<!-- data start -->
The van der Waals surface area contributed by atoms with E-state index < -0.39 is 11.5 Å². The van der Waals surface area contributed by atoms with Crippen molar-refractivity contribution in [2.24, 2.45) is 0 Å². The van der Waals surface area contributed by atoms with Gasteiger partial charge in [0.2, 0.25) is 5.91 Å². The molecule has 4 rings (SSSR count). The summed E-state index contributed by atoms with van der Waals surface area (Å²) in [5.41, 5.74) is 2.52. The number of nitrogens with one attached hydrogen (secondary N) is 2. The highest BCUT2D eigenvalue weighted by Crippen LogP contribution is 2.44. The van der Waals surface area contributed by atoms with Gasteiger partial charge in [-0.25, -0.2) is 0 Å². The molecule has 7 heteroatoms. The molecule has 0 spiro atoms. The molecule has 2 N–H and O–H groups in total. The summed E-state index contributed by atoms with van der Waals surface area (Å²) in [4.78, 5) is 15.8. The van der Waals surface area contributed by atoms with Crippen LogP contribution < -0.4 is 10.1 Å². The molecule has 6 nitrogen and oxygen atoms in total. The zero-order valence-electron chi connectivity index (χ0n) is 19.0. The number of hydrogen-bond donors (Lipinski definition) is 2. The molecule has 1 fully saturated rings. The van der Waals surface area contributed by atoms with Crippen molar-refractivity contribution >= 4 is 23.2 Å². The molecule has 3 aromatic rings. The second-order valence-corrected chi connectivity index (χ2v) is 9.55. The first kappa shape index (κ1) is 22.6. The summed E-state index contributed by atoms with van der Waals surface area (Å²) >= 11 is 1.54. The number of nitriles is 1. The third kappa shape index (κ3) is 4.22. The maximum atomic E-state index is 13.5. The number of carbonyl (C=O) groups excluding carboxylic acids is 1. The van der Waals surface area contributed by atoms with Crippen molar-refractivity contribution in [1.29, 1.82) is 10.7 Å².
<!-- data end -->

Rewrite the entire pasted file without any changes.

The van der Waals surface area contributed by atoms with E-state index < -0.39 is 11.5 Å². The van der Waals surface area contributed by atoms with Crippen molar-refractivity contribution in [2.24, 2.45) is 0 Å². The van der Waals surface area contributed by atoms with Gasteiger partial charge in [0.2, 0.25) is 5.91 Å². The molecule has 4 rings (SSSR count). The summed E-state index contributed by atoms with van der Waals surface area (Å²) in [5.41, 5.74) is 2.52. The number of nitrogens with one attached hydrogen (secondary N) is 2. The highest BCUT2D eigenvalue weighted by Crippen LogP contribution is 2.44. The van der Waals surface area contributed by atoms with Gasteiger partial charge in [-0.25, -0.2) is 0 Å². The molecule has 7 heteroatoms. The molecule has 0 spiro atoms. The molecule has 2 N–H and O–H groups in total. The summed E-state index contributed by atoms with van der Waals surface area (Å²) in [4.78, 5) is 15.8. The van der Waals surface area contributed by atoms with Crippen LogP contribution < -0.4 is 10.1 Å². The molecule has 6 nitrogen and oxygen atoms in total. The zero-order valence-electron chi connectivity index (χ0n) is 19.0. The number of hydrogen-bond donors (Lipinski definition) is 2. The molecule has 1 fully saturated rings. The van der Waals surface area contributed by atoms with Crippen molar-refractivity contribution >= 4 is 23.2 Å². The molecule has 3 aromatic rings. The second-order valence-corrected chi connectivity index (χ2v) is 9.55. The first kappa shape index (κ1) is 22.6. The summed E-state index contributed by atoms with van der Waals surface area (Å²) >= 11 is 1.54. The number of nitriles is 1. The third kappa shape index (κ3) is 4.22. The maximum atomic E-state index is 13.5. The number of carbonyl (C=O) groups excluding carboxylic acids is 1. The van der Waals surface area contributed by atoms with Crippen molar-refractivity contribution in [1.29, 1.82) is 10.7 Å².